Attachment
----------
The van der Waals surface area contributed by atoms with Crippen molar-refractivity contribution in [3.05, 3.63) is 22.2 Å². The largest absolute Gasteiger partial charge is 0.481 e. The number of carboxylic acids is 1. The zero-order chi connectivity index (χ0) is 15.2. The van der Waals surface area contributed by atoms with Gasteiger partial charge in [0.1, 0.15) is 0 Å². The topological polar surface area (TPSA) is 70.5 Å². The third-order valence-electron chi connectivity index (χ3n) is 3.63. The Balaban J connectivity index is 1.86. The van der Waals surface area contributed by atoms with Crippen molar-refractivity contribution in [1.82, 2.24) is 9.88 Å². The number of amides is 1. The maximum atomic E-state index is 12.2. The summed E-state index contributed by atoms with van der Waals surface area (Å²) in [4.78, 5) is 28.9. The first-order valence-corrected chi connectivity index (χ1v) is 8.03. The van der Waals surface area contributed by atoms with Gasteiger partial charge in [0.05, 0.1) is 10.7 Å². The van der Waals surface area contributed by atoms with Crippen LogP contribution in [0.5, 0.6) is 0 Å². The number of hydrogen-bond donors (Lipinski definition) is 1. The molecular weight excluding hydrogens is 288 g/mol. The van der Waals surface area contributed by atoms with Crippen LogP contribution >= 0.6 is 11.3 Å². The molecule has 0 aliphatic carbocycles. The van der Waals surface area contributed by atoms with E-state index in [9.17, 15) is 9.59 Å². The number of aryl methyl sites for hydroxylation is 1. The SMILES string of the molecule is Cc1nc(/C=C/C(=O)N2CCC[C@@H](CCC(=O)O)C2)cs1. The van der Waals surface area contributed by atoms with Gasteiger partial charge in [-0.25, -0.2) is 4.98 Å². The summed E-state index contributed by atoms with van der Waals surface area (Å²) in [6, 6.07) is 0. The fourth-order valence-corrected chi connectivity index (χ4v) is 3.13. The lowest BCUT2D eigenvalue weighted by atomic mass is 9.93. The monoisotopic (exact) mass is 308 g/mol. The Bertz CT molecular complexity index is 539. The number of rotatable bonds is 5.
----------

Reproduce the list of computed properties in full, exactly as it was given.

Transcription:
The van der Waals surface area contributed by atoms with Crippen molar-refractivity contribution in [3.05, 3.63) is 22.2 Å². The largest absolute Gasteiger partial charge is 0.481 e. The number of carboxylic acids is 1. The zero-order chi connectivity index (χ0) is 15.2. The van der Waals surface area contributed by atoms with Gasteiger partial charge in [0.1, 0.15) is 0 Å². The topological polar surface area (TPSA) is 70.5 Å². The third-order valence-electron chi connectivity index (χ3n) is 3.63. The Balaban J connectivity index is 1.86. The van der Waals surface area contributed by atoms with Crippen molar-refractivity contribution in [1.82, 2.24) is 9.88 Å². The number of amides is 1. The maximum atomic E-state index is 12.2. The summed E-state index contributed by atoms with van der Waals surface area (Å²) in [4.78, 5) is 28.9. The first-order valence-corrected chi connectivity index (χ1v) is 8.03. The van der Waals surface area contributed by atoms with Gasteiger partial charge in [0.05, 0.1) is 10.7 Å². The van der Waals surface area contributed by atoms with Crippen LogP contribution in [0.5, 0.6) is 0 Å². The number of hydrogen-bond donors (Lipinski definition) is 1. The molecular weight excluding hydrogens is 288 g/mol. The van der Waals surface area contributed by atoms with Crippen LogP contribution >= 0.6 is 11.3 Å². The molecule has 0 aliphatic carbocycles. The van der Waals surface area contributed by atoms with E-state index in [9.17, 15) is 9.59 Å². The number of aryl methyl sites for hydroxylation is 1. The SMILES string of the molecule is Cc1nc(/C=C/C(=O)N2CCC[C@@H](CCC(=O)O)C2)cs1. The van der Waals surface area contributed by atoms with Gasteiger partial charge in [-0.25, -0.2) is 4.98 Å². The summed E-state index contributed by atoms with van der Waals surface area (Å²) in [6, 6.07) is 0. The fourth-order valence-corrected chi connectivity index (χ4v) is 3.13. The lowest BCUT2D eigenvalue weighted by atomic mass is 9.93. The monoisotopic (exact) mass is 308 g/mol. The Bertz CT molecular complexity index is 539. The number of rotatable bonds is 5.